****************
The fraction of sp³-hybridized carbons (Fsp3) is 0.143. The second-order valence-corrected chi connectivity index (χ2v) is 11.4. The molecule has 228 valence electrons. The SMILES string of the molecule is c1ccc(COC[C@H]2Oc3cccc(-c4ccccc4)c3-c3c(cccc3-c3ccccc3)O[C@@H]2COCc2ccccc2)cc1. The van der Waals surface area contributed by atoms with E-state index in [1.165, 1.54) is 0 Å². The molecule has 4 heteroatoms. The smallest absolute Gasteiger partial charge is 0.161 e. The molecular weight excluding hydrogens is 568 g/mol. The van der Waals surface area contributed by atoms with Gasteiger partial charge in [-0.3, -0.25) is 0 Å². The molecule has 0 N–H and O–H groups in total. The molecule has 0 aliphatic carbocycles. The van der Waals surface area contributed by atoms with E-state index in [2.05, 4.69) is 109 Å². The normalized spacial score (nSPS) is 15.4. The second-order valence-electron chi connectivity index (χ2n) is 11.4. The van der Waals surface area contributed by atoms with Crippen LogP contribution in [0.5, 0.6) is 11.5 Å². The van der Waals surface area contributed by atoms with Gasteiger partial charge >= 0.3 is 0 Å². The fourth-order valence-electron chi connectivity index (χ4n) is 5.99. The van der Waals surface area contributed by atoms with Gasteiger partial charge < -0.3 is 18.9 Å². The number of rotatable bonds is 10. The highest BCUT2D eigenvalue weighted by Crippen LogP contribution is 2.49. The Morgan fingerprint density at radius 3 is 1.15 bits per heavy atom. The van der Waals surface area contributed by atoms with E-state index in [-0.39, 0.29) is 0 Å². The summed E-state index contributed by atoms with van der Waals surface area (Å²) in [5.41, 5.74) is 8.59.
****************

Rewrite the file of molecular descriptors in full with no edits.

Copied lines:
The fraction of sp³-hybridized carbons (Fsp3) is 0.143. The second-order valence-corrected chi connectivity index (χ2v) is 11.4. The molecule has 228 valence electrons. The SMILES string of the molecule is c1ccc(COC[C@H]2Oc3cccc(-c4ccccc4)c3-c3c(cccc3-c3ccccc3)O[C@@H]2COCc2ccccc2)cc1. The van der Waals surface area contributed by atoms with E-state index in [1.165, 1.54) is 0 Å². The molecule has 4 heteroatoms. The smallest absolute Gasteiger partial charge is 0.161 e. The molecular weight excluding hydrogens is 568 g/mol. The van der Waals surface area contributed by atoms with Gasteiger partial charge in [-0.3, -0.25) is 0 Å². The molecule has 0 N–H and O–H groups in total. The molecule has 0 aliphatic carbocycles. The van der Waals surface area contributed by atoms with E-state index in [2.05, 4.69) is 109 Å². The normalized spacial score (nSPS) is 15.4. The second-order valence-electron chi connectivity index (χ2n) is 11.4. The van der Waals surface area contributed by atoms with Crippen LogP contribution in [0.5, 0.6) is 11.5 Å². The van der Waals surface area contributed by atoms with Gasteiger partial charge >= 0.3 is 0 Å². The fourth-order valence-electron chi connectivity index (χ4n) is 5.99. The van der Waals surface area contributed by atoms with Gasteiger partial charge < -0.3 is 18.9 Å². The number of rotatable bonds is 10. The highest BCUT2D eigenvalue weighted by Crippen LogP contribution is 2.49. The Morgan fingerprint density at radius 3 is 1.15 bits per heavy atom. The van der Waals surface area contributed by atoms with E-state index in [-0.39, 0.29) is 0 Å². The summed E-state index contributed by atoms with van der Waals surface area (Å²) in [5.41, 5.74) is 8.59.